My daughter is spending her summer in Denmark with friends and relatives. On her way over, she had a layover in Minneapolis that lasted eleven hours. In the end, it all worked out well. She flew Northwest Airlines/KLM and they rerouted her flights, didn’t lose her luggage and delivered her in one piece to one anxious, but happy grandpa. With the exception of the long layover, NWA did everything she expected them to do. And, the long layover was not such a bad thing as she made some new friends, exchanged Facebook accounts and emails and expanded her social reach just a little bit more.
Then, this is where NWA starts to screw up. A couple weeks go by and she gets a letter from NWA in the mail, apologizing for the inconvenience of a long layover and gives her some beads, aka 5,000 Frequent Flier Miles. She really doesn’t want the miles. What really has value for her is a luggage weight waiver. So, as long as NWA is showing some remorse, she decides to ask for a luggage waiver. As expected, NWA declines to give her the thing of REAL value she asked for, even though she was practically handing them an opportunity to be the “cool kid” on the airline block.
What are beads?
Long time ago, I used to sell exercise bikes to paralyzed people. True. The man who owned the company was a good ol’ boy from Como, Mississippi who made his fortune selling automation software for television advertising. Almost everything valuable I know about business I learned by watching him.
He used to keep this HUGE bowl of worthless plastic beads on his desk (along with a hotel doorman bell, a pile of fake poop and other things.) Whenever you would go into his office to ask for something that he didn’t think would add value to his business, he would agree to do it and then hand you a handful of beads to pay for it. You got the message pretty quickly. The moral of this story is; if you can pay for something with beads and convince others the beads have value, you’re ahead of the game.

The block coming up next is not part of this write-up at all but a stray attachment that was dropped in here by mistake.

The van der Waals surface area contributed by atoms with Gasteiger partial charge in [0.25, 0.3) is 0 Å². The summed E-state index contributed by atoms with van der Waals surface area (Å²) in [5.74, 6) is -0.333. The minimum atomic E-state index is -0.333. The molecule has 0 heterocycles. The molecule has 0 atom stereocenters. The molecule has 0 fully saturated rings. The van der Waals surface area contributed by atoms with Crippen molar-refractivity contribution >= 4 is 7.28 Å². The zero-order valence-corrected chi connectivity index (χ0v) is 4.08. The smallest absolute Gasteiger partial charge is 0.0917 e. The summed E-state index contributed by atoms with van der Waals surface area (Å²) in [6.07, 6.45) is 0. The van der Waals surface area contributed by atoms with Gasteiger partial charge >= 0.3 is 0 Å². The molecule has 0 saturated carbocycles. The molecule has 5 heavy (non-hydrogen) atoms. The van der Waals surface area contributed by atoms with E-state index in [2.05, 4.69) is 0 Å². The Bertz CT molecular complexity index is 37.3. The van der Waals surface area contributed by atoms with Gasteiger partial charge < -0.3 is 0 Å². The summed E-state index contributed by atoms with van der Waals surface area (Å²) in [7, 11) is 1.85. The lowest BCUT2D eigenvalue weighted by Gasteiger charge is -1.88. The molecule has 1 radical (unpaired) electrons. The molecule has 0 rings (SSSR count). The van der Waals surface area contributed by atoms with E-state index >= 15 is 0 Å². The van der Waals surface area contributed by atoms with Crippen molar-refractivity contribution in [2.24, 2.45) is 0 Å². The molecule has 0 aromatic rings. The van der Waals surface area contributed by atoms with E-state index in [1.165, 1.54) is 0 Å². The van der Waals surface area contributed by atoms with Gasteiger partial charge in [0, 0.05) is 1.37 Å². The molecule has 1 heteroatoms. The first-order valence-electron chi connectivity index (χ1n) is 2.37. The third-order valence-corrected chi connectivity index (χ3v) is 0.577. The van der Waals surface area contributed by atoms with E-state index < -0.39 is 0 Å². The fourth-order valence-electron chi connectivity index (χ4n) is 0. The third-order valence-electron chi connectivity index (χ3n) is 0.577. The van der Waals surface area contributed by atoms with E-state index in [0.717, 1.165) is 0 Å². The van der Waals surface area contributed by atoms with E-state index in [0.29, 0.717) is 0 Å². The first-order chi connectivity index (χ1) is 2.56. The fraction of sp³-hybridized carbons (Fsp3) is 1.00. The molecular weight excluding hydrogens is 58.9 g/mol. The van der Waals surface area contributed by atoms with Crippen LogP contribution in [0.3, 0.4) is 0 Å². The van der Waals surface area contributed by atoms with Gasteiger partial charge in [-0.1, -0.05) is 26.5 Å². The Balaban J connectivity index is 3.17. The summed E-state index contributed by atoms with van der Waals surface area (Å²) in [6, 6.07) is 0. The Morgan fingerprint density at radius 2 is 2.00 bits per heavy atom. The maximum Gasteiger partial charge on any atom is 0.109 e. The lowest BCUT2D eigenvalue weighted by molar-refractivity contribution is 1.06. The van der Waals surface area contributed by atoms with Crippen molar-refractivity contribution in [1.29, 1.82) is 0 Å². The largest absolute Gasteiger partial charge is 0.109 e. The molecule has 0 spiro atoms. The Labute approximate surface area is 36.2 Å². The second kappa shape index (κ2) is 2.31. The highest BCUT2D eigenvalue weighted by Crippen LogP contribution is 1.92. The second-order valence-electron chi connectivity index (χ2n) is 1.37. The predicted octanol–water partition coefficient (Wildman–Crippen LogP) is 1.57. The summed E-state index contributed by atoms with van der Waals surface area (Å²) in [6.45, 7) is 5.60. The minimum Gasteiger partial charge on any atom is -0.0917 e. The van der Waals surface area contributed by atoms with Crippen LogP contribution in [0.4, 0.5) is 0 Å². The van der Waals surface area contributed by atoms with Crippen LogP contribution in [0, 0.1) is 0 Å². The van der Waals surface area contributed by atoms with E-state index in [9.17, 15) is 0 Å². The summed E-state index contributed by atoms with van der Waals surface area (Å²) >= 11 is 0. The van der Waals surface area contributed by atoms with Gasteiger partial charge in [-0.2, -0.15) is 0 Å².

To an airlines, frequent flier miles are beads. For the casual traveller, you can’t really accrue enough to pay for a flight, you have blackout dates, you are the first to get bumped, you can’t upgrade, you can’t transfer them to another person. For the business traveller, using frequent flier miles to get to an “absolutely, positively got to be there” meeting is like gambling the family farm on a Vegas Roulette game. Frequent flier miles have all the value of a bowl of plastic beads.
The airlines knows this but continues to hope you don’t which is why Ms. Arden could not give my daughter the thing that had value. Waiving luggage fees meant a real reduction in revenues whereas giving away frequent flier miles only meant a possible stop-loss, i.e., if the plane wasn’t sold-out, if the passenger had enough miles to claim a ticket, etc.
We see companies giving away beads all the time. AT&T Wireless gives away Roll-Over Minutes, National City Bank gives away Points, Discover Card gives Miles, AOL used to give away many more thousand minutes per month than there actually were in a month. All beads. All added onto the product/service to make the consumer thing it is more valuable than it really is.
Nice work if you can pull it off. But when a customer asks you to really rise to the occasion, probably not a bad idea to take the ring. Or this might happen.
Originally published at GerardMcLean.com